French President Emmanuel Macron and UK Prime Minister Theresa May both made trips to China in early 2018. During their visits, they expressed interest in the opportunities presented by China’s Belt and Road Initiative (BRI), but also reluctance over the policy’s aims and whether European countries could really benefit from it. Macron, for instance, said that the New Silk Road cannot be “one-way”.
Given the importance that the Chinese government has ascribed to the BRI – and the vast sums committed to it – European businesses are exploring if and how they can participate. However, many European businesses are unsure of what the BRI looks like in practice, and whether the opportunities it presents can only be enjoyed Chinese companies.
While the exact nature of foreign involvement in the BRI remains elusive, a closer look at the policy and on-the-ground developments show that there are a number of ways for European companies to get involved.
Connecting China to Europe
The BRI is a major international development strategy launched by the Chinese government, and is widely considered President Xi Jinping’s signature foreign policyproject.
At its core, the BRI aims to connect Asia, Europe, and Africa by building physical infrastructure and new trade routes with around 70 participating countries.
The BRI has five major objectives for linking China with participating countries:
- Enhancing policy coordination;
- Connecting infrastructure;
- Building unimpeded trade;
- Exploring new approaches to financial integration; and
- Promoting people-to-people ties.
For China, the BRI is a new vehicle to enhance its policy of all-around opening and for directing overseas direct investment (ODI). For European countries, the BRI is an opportunity to access new markets and attract more investment.
European countries play a key role in the geographic layout of the BRI. Just like the ancient Silk Road, the BRI and its “21st Century Maritime Silk Road” – the oceanic component of the BRI – build trade routes from China that extend all the way to Europe.
One of the main goals of the BRI is to connect China and the East Asian economic circle with the EU. Under the framework of BRI, China and Europe will build new international economic corridors – such as the “New Eurasia Land Bridge” – to decrease trade costs and promote cross-regional cooperation.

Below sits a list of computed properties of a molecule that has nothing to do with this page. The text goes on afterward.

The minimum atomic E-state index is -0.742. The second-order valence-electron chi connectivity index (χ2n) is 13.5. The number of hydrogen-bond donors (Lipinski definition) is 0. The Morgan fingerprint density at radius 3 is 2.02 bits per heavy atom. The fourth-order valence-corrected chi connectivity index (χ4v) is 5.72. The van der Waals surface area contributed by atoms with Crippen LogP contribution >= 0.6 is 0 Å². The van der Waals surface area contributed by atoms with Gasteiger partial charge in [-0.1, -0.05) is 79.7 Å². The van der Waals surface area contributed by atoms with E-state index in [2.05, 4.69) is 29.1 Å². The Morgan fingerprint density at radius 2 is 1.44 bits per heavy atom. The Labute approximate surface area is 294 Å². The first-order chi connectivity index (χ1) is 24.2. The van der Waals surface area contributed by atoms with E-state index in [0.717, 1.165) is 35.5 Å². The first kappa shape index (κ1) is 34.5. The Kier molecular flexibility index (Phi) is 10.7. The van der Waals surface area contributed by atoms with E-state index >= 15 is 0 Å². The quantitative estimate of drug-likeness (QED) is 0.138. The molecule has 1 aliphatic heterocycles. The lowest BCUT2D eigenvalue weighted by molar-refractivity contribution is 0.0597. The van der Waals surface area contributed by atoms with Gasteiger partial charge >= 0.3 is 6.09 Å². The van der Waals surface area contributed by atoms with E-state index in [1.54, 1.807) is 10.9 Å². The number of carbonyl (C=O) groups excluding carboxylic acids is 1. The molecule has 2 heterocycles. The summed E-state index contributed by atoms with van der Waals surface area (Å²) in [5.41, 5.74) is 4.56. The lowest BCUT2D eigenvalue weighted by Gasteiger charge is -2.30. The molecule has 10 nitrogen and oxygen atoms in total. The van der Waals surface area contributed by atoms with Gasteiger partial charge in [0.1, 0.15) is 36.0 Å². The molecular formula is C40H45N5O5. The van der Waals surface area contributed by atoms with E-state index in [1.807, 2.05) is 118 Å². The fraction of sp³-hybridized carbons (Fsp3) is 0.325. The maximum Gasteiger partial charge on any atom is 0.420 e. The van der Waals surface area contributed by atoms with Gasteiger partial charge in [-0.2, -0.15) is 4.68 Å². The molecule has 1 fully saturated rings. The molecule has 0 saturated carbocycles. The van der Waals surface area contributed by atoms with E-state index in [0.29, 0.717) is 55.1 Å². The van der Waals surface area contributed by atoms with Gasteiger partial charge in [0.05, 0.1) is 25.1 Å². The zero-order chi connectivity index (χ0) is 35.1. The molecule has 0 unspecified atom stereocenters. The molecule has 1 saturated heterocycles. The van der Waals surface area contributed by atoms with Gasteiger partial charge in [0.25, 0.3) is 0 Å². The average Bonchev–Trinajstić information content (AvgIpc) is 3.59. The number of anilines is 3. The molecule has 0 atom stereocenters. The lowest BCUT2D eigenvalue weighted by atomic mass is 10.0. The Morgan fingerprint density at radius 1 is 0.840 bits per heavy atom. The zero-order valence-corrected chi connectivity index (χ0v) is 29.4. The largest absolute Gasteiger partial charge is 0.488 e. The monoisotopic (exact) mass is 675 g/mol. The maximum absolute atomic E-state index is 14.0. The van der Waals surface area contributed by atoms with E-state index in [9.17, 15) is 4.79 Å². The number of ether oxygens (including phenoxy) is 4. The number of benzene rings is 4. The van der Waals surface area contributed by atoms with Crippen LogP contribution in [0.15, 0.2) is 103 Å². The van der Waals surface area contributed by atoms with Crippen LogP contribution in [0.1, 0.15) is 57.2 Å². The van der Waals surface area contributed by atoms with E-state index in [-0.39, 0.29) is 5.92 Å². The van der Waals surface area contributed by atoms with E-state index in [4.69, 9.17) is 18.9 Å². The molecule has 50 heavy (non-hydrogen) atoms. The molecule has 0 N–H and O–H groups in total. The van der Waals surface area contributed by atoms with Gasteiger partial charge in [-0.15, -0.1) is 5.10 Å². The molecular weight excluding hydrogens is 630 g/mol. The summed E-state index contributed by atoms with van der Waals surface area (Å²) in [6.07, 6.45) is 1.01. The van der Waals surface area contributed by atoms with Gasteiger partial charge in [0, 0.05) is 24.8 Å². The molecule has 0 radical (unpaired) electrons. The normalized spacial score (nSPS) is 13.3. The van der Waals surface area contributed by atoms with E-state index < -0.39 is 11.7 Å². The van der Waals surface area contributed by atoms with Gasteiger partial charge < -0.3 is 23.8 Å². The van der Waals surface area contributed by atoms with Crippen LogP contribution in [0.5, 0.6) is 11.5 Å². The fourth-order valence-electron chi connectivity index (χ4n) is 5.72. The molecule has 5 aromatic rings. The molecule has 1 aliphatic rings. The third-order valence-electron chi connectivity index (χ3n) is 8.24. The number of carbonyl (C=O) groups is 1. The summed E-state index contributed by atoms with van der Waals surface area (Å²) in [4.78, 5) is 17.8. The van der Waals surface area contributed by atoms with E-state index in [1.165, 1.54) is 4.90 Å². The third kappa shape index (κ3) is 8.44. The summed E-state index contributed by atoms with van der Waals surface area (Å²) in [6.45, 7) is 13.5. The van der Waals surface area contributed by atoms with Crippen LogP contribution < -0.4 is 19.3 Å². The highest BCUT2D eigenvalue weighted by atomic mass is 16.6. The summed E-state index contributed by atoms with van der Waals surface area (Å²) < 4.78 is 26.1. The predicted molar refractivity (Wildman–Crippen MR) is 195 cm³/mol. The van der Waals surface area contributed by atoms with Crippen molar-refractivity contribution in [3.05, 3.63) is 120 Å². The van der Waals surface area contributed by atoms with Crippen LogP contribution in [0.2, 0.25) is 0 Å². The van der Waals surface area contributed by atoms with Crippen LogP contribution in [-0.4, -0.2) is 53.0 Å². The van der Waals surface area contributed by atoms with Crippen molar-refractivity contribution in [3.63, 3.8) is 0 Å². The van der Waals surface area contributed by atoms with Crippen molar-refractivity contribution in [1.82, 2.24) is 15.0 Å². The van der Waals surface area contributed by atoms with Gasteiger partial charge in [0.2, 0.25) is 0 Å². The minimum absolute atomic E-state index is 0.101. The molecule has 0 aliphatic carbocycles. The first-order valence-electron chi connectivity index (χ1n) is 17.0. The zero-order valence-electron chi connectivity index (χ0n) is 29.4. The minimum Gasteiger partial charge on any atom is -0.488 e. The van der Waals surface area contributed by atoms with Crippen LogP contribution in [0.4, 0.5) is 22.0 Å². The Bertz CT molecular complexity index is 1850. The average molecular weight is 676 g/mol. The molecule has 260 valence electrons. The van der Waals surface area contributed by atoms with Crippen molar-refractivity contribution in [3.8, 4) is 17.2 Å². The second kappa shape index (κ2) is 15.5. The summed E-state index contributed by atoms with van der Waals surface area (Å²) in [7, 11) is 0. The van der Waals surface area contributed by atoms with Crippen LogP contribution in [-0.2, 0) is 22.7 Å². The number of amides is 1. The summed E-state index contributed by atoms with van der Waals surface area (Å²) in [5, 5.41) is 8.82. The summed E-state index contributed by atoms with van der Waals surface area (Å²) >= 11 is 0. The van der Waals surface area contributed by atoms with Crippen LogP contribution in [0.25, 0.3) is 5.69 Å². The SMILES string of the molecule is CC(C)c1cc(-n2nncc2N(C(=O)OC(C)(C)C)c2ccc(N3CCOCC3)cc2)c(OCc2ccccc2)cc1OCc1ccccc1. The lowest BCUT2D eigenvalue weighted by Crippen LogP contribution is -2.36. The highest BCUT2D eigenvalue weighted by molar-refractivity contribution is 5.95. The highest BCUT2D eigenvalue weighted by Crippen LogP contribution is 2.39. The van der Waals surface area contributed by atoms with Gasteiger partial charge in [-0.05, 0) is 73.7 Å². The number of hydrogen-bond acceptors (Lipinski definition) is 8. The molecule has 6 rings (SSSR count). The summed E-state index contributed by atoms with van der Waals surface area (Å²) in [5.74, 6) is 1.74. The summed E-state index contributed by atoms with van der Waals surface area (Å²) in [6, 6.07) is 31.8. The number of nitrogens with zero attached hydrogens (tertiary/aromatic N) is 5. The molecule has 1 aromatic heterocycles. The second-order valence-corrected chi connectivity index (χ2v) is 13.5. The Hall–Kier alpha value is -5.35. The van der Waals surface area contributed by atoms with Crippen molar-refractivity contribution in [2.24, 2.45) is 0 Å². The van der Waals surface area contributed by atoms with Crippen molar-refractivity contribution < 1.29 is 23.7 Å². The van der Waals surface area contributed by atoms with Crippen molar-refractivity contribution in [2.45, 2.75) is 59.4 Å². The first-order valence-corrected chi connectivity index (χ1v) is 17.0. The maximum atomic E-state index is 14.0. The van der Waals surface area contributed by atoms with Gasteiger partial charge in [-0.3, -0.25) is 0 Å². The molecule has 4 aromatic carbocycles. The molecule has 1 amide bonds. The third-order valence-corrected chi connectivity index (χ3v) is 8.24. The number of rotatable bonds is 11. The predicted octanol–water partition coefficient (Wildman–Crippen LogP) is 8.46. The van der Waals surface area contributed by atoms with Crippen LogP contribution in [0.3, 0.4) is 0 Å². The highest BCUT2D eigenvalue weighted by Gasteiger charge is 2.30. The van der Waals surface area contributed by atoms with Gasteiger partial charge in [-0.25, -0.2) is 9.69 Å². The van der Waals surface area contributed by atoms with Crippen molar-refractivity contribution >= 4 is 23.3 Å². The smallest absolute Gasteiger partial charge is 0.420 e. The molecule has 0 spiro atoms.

BRI investment targets
To achieve the goals of connectivity and development along the BRI, China has already invested billions of dollars in the form of foreign direct investment (FDI) and development funds.
For example, China invested US$14.43 billion in 53 BRI countries in 2016, mostly in tourism, public services, infrastructure, real estate, technology, and entertainment industries. It has also committed US$40 billion to set up the Silk Road Fund, which is a state-owned fund for investment in countries along the BRI.
Much of China’s BRI investments are devoted to hard infrastructure investments, particularly in transportation infrastructure and power generation. To improve the connectivity between China and BRI countries, railways, highways, and ports need to be developed to handle the increased traffic expected to arise from the BRI.
For instance, the Eurasian Railway Program plans to build 81,000 km of railway lines for moving freight and passengers overland between China and Europe. This is an important project for connecting national boundaries in BRI countries and developing regional integration.
In addition to transportation infrastructure, many BRI countries are in need of investment in basic facilities and infrastructure more broadly. This is particularly the case for some Central Asian countries that have historically struggled to attract investment.
Much of this infrastructure aims to accelerate power generation and resource extraction. BRI countries hold more than 50 percent of the world’s potential oil supply and 70 percent of its gas supply. Already, more than 40 energy projects have begun and a further 20 projects agreed upon.
With improved infrastructure, China is aiming to improve trade with BRI countries. In 2017, China’s trade volume with BRI countries grew by 17.8 percent year-on-year to reach US$1.18 trillion.